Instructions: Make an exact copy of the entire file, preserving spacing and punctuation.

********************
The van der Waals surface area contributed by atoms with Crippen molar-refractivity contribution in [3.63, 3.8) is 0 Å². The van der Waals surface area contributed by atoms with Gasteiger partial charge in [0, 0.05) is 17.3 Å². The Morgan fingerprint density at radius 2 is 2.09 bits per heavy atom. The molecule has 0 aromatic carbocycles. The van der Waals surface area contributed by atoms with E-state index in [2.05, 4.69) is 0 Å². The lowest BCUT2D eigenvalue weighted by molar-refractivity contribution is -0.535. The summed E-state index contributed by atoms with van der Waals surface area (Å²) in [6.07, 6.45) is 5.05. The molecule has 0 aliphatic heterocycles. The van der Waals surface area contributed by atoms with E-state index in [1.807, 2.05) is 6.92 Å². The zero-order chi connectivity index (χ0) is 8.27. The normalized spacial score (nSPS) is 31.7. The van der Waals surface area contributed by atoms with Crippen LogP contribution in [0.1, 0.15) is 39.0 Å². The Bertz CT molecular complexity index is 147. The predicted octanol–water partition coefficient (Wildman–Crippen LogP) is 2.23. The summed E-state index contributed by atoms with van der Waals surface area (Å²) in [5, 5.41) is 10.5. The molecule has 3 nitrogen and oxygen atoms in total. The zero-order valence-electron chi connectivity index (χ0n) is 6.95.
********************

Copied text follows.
The van der Waals surface area contributed by atoms with Crippen molar-refractivity contribution in [3.63, 3.8) is 0 Å². The van der Waals surface area contributed by atoms with Gasteiger partial charge in [0, 0.05) is 17.3 Å². The Morgan fingerprint density at radius 2 is 2.09 bits per heavy atom. The molecule has 0 aromatic carbocycles. The van der Waals surface area contributed by atoms with E-state index in [2.05, 4.69) is 0 Å². The lowest BCUT2D eigenvalue weighted by molar-refractivity contribution is -0.535. The summed E-state index contributed by atoms with van der Waals surface area (Å²) in [6.07, 6.45) is 5.05. The molecule has 0 aliphatic heterocycles. The van der Waals surface area contributed by atoms with E-state index in [1.807, 2.05) is 6.92 Å². The zero-order chi connectivity index (χ0) is 8.27. The normalized spacial score (nSPS) is 31.7. The van der Waals surface area contributed by atoms with Crippen LogP contribution in [0.1, 0.15) is 39.0 Å². The Bertz CT molecular complexity index is 147. The predicted octanol–water partition coefficient (Wildman–Crippen LogP) is 2.23. The summed E-state index contributed by atoms with van der Waals surface area (Å²) in [5, 5.41) is 10.5. The molecule has 3 nitrogen and oxygen atoms in total. The zero-order valence-electron chi connectivity index (χ0n) is 6.95.